There are several legitimate reasons for wanting to make a career change. If you’re suffering from job burnout and stress, then now might be an ideal time to consider your options. However, construction recruiters typically advise candidates against making career changes if their only motivation is money. Although it’s easy for candidates to be lured away for higher earnings, it’s important to remember that more money doesn’t necessarily lead to job satisfaction. That’s why self-awareness should always be the key component in your job search. Here are some suggested questions to consider which will help you make sound decisions when you’re thinking of making a move in your professional life.
• If I stay where I am, where could I be with the firm in 5 years?
You need to determine how far up the ranks you can advance with your current organization. If you’ve already been promoted as far as you can go, and you’re still not content, then pursuing a new construction career can help revitalize your motivation.
• Where do I want to be?
Compile a list of job titles that interest you. Since there’s a labor shortage, some positions are in more demand than others right now including estimators and many different roles in construction leadership.
• What companies out there can offer the type of career path or projects I’d like to work on?
Consider companies that work on the types of projects that interest you, or organizations that have upward mobility. Before considering a new position with a company, inquire about any upcoming projects within your own company that may be exciting and challenging to work on.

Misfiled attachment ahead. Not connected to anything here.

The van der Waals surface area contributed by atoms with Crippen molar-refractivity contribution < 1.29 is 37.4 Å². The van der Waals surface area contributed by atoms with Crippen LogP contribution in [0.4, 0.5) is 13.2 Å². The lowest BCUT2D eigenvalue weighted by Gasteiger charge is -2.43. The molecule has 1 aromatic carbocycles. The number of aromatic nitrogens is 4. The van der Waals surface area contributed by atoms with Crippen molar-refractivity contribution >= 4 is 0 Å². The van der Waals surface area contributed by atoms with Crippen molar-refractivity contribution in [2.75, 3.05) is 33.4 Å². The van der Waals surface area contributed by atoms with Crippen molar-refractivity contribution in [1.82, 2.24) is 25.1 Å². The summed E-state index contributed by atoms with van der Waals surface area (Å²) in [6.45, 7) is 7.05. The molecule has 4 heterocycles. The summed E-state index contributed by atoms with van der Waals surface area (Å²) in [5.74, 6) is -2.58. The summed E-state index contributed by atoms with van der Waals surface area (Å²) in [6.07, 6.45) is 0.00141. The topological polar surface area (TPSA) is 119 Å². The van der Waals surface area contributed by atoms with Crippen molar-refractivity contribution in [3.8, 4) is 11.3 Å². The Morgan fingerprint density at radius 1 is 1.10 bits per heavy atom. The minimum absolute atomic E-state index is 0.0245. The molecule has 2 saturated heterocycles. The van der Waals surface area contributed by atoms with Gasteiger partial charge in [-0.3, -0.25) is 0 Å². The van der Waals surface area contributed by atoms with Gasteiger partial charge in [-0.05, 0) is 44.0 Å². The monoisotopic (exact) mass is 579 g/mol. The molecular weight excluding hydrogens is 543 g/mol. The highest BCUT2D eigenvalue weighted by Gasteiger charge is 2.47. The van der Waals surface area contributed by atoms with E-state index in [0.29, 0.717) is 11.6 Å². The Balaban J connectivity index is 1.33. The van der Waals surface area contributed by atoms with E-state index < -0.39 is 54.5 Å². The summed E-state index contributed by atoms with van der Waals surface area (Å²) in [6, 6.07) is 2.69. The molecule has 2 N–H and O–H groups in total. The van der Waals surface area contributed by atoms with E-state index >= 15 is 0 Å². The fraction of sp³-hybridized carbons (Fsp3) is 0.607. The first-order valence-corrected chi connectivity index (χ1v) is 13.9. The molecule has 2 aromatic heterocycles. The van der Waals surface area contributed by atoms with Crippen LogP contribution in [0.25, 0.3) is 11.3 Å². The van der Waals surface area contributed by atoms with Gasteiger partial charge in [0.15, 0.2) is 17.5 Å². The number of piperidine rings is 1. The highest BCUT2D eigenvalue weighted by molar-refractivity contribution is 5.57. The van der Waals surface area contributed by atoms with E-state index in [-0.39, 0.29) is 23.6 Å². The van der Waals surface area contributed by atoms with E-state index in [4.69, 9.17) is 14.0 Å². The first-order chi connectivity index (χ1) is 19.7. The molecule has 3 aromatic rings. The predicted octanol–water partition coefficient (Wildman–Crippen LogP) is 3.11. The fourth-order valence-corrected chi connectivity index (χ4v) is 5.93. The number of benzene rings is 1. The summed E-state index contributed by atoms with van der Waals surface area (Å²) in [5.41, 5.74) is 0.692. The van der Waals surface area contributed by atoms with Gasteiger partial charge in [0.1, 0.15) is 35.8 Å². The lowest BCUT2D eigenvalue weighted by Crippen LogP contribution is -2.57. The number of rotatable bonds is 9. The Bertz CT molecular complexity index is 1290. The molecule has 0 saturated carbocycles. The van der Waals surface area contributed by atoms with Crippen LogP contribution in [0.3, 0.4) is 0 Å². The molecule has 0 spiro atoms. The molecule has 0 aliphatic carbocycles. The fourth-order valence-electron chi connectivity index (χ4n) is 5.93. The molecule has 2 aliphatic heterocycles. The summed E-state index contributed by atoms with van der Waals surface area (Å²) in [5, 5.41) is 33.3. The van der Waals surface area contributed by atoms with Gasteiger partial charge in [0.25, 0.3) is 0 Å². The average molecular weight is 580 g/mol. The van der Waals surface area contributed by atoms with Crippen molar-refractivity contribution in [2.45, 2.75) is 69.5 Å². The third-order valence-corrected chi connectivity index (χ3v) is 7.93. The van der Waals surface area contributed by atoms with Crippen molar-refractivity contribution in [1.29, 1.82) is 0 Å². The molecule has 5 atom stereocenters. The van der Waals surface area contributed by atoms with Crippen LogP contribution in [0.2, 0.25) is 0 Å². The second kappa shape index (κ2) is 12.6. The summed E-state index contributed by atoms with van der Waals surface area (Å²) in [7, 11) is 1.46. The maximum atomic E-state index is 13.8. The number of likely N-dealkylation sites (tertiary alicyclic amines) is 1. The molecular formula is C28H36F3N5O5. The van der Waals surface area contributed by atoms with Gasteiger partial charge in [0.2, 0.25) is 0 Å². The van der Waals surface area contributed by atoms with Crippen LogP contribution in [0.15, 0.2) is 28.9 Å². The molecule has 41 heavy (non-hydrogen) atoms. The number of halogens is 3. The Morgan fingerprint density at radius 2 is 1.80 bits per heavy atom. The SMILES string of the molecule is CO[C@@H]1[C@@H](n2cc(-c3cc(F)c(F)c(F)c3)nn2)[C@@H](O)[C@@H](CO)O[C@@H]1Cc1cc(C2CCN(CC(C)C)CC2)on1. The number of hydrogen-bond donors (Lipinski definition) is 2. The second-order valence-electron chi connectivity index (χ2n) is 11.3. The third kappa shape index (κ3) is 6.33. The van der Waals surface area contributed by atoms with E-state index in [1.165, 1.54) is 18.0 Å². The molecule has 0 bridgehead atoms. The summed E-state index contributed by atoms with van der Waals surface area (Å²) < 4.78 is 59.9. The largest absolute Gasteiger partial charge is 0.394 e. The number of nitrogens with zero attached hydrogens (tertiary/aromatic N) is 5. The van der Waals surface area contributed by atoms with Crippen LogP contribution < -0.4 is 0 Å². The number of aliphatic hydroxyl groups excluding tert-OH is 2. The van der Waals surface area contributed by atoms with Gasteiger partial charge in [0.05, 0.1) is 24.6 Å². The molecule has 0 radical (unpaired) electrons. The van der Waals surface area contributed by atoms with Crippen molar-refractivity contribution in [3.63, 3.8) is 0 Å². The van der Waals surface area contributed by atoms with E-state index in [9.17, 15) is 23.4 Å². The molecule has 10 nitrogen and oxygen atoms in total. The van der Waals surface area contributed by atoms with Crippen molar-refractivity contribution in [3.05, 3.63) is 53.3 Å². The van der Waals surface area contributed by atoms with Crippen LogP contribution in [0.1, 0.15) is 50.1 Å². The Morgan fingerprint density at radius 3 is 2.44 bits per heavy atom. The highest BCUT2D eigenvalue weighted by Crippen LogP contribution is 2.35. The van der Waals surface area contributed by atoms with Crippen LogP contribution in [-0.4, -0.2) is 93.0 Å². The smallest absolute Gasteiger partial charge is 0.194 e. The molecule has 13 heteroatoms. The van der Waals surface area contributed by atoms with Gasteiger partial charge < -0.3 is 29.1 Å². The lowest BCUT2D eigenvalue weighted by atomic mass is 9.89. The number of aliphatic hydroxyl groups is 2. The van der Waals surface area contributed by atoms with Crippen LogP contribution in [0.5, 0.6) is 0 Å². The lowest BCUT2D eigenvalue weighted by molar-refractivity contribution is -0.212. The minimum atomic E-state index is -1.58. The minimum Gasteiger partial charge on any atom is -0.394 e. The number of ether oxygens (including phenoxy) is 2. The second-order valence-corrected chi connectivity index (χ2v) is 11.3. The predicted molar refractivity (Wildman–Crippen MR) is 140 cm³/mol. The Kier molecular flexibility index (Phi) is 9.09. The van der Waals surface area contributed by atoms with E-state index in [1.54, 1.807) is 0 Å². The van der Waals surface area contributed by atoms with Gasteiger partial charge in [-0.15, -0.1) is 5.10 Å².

• What do I need to do from a learning and career-building perspective to realistically be a qualified candidate for that kind of job?
This is an important question, and one that requires some self-reflection. It’s vital to be honest with yourself about your current qualifications. Just because you think you can do it, it’s not realistic that someone will hire you to do it. You have to prove that you can do it with a clear track record of success in that area.
• Stay keen to industry changes.
Per industry reports, nonresidential construction activity is expected to jump 4% in 2018 and in 2019. This could translate to more than 22 million square feet of new office space being built within the next five years, not to mention the demand for more workers in this sector.
• Know your strengths and weaknesses.
Self-awareness is all about embracing not only your strengths, but also the areas of your career that you may be lacking in so that you are able to improve upon them.
• Do I need to stay in my current position longer?
If you’ve worked with your current company for 2 years, but only worked with a prior company for 18 months, then it may be better to stay put for another year or two to balance that out. Get more time and experience under your belt so you’re more marketable and not deemed a “job hopper.” Then you’ll make the 18-month job look like an exception, rather than the rule.
Construction executive searches are typically narrowed down to candidates who can prove their track records of success on significant projects. Some candidates just need more experience to advance up to those leadership positions. For others, the time may be perfect to make a change.
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